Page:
Chris Schulz Published

State Board of Education Reviews Teacher Pay, Middle School In Monthly Meeting

Wooden classroom desks in close up with no students.Adobe Stock

Advocates are calling for a pay raise for the state’s teachers. 

Gov. Jim Justice and legislative leaders have already indicated they will pursue a pay raise for teachers and other state employees during the 2024 legislative session to help cover the increased cost of insurance. But at the state Board of Education meeting Wednesday morning, union representatives said the proposal isn’t enough.

Fred Albert, president of the American Federation of Teachers – West Virginia, stressed that low pay is contributing to the state’s teacher shortage, and requires a more aggressive approach.

“AFT supports increasing teacher and support staff funding and asked the West Virginia Legislature to provide appropriate funding for a three-year salary increase package, a $7,000 raise across the board for teachers, service personnel and public employees, and an automatic cost of living increase,” he said.

Albert stated that many educators are leaving the profession, frustrated by working conditions that don’t contribute to their success, leading to chronic staffing shortages.

Dale Lee, president of the West Virginia Education Association, compared the legislative response to the school funding situation to similar staffing issues in corrections and medicine.

“When they had a problem with corrections, they gave the corrections officers a $10,000 raise,” he said. “When there’s a shortage of doctors, particularly in rural areas, what do we do? We increase the reimbursement from PEIA from 35 percent of Medicare to 110 percent of Medicare. It’s time to address the issue with educators too.”

Lee highlighted the flipside of the staffing issue, noting that enrollment in educational programs across the state continues to drop. 

David Gladkosky, executive director of West Virginia Professional Educators, also addressed teacher pay in his remarks outlining his organization’s legislative goals. He also touched upon issues of pay for retirees, as well as further legislative corrections to address discipline.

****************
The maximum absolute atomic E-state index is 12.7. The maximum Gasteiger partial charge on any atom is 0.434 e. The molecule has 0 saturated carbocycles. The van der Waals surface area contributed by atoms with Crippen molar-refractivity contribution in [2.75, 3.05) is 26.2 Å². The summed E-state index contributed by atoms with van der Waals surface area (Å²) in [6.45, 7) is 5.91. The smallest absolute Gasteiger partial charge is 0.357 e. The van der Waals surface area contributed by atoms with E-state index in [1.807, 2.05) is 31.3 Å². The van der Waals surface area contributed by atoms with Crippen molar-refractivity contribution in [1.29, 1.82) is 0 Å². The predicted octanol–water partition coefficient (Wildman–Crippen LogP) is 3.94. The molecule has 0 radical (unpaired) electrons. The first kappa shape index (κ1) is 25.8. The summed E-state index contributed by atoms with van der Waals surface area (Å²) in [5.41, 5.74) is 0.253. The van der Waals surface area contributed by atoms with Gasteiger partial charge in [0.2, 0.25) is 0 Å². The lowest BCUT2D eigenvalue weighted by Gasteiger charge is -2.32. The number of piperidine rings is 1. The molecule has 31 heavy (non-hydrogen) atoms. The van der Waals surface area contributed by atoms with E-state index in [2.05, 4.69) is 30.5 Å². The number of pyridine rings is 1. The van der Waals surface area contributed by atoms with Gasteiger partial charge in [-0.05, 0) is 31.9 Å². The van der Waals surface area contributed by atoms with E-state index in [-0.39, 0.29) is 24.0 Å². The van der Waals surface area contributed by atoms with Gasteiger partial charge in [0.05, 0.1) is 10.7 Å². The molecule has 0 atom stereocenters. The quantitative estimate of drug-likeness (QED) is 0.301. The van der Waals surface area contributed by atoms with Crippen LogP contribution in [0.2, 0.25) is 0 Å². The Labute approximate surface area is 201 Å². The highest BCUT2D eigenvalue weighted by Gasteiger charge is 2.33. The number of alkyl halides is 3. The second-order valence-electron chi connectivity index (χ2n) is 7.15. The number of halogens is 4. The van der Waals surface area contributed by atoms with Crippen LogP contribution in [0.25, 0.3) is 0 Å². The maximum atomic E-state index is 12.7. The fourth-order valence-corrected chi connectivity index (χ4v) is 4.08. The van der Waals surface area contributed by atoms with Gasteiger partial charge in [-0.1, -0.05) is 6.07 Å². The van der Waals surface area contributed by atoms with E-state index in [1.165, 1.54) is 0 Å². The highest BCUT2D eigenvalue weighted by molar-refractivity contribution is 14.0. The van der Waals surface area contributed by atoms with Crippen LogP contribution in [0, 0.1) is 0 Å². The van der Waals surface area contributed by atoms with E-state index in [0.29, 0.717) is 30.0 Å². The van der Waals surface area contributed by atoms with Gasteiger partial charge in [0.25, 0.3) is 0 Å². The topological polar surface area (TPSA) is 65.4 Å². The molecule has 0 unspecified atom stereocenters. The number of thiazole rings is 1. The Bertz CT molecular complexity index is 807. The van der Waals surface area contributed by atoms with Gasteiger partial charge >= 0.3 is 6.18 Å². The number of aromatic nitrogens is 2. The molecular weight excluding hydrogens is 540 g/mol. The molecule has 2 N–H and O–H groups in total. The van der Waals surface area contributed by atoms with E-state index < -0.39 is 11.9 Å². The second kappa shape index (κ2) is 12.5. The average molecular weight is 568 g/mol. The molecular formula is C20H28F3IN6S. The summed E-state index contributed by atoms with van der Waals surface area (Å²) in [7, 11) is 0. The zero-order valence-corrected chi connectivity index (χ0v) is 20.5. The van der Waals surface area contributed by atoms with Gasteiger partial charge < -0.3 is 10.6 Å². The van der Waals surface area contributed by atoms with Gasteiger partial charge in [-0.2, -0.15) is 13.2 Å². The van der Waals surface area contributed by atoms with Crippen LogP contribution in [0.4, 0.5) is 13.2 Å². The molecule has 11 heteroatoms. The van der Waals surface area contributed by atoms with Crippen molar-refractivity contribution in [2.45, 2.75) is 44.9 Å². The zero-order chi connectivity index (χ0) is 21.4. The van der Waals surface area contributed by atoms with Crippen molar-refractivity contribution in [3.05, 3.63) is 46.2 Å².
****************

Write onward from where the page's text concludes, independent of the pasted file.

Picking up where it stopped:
“What we’re hearing from our teachers out in the counties is that they’re not seeing consistent steps taken to address discipline problems, even though this bill (HB2890) from last year did try to do that,” Gladkosky said. “But we’re still, we’re not seeing enough consistency and enough support in dealing with discipline problems. So I do understand that this is going to be looked at again. And so we support that highly.”

Special Circumstances Review

Later in the meeting, the board approved the Special Circumstance Review of Philippi Middle School in Barbour County and recommended corrective actions. The review was initiated in November 2023 by the West Virginia Department of Education (WVDE) as a result of student safety concerns and a lack of adequate progress in the school improvement process.  

The county superintendent and school principal have been in their current positions since July 2023, and most of the issues precede them. Barbour County Schools Superintendent Eddie Vincent told the board he came into the position knowing there was work to do.

“We’ve asked for help, I actually asked for the special circumstance review to assist us along the way and knowing that this is a process that we owe Barbour County and to our kids,” he said. 

Board President Paul Hadesty thanked and complimented Vincent for reaching out.

“It is not our primary objective to be punitive in nature,” he said. “We’re here as a support mechanism, but we can’t support people and help them unless we know there’s a problem.”

The review resulted in 22 areas of non-compliance and five findings. These range from student achievement, well-being and safety to discipline and administrative protocols. The recommendations outlined include the immediate hiring of a certified school counselor; the implementation of a disciplinary matrix and improvements to the school’s Special Education practices.